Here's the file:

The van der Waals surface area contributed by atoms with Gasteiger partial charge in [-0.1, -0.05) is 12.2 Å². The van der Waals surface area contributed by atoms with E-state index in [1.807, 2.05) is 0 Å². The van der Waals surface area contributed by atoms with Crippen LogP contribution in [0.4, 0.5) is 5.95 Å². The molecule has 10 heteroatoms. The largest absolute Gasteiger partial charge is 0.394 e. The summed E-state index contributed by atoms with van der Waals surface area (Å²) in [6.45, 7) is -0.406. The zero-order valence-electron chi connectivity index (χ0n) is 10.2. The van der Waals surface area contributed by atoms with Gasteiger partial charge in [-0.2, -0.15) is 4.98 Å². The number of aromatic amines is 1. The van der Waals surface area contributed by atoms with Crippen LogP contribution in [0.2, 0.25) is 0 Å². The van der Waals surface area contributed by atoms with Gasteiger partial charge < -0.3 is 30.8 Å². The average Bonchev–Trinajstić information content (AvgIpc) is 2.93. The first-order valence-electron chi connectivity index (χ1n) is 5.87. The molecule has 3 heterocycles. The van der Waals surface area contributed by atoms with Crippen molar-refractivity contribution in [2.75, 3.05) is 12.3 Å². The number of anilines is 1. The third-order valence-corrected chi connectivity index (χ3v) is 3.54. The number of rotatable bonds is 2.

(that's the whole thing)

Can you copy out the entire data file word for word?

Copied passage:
The van der Waals surface area contributed by atoms with Gasteiger partial charge in [-0.1, -0.05) is 12.2 Å². The van der Waals surface area contributed by atoms with E-state index in [1.807, 2.05) is 0 Å². The van der Waals surface area contributed by atoms with Crippen LogP contribution in [0.4, 0.5) is 5.95 Å². The molecule has 10 heteroatoms. The largest absolute Gasteiger partial charge is 0.394 e. The summed E-state index contributed by atoms with van der Waals surface area (Å²) in [6.45, 7) is -0.406. The zero-order valence-electron chi connectivity index (χ0n) is 10.2. The van der Waals surface area contributed by atoms with Gasteiger partial charge in [-0.2, -0.15) is 4.98 Å². The number of aromatic amines is 1. The van der Waals surface area contributed by atoms with Crippen LogP contribution in [0.2, 0.25) is 0 Å². The van der Waals surface area contributed by atoms with Gasteiger partial charge < -0.3 is 30.8 Å². The average Bonchev–Trinajstić information content (AvgIpc) is 2.93. The first-order valence-electron chi connectivity index (χ1n) is 5.87. The molecule has 3 heterocycles. The van der Waals surface area contributed by atoms with Crippen molar-refractivity contribution in [2.75, 3.05) is 12.3 Å². The number of anilines is 1. The third-order valence-corrected chi connectivity index (χ3v) is 3.54. The number of rotatable bonds is 2.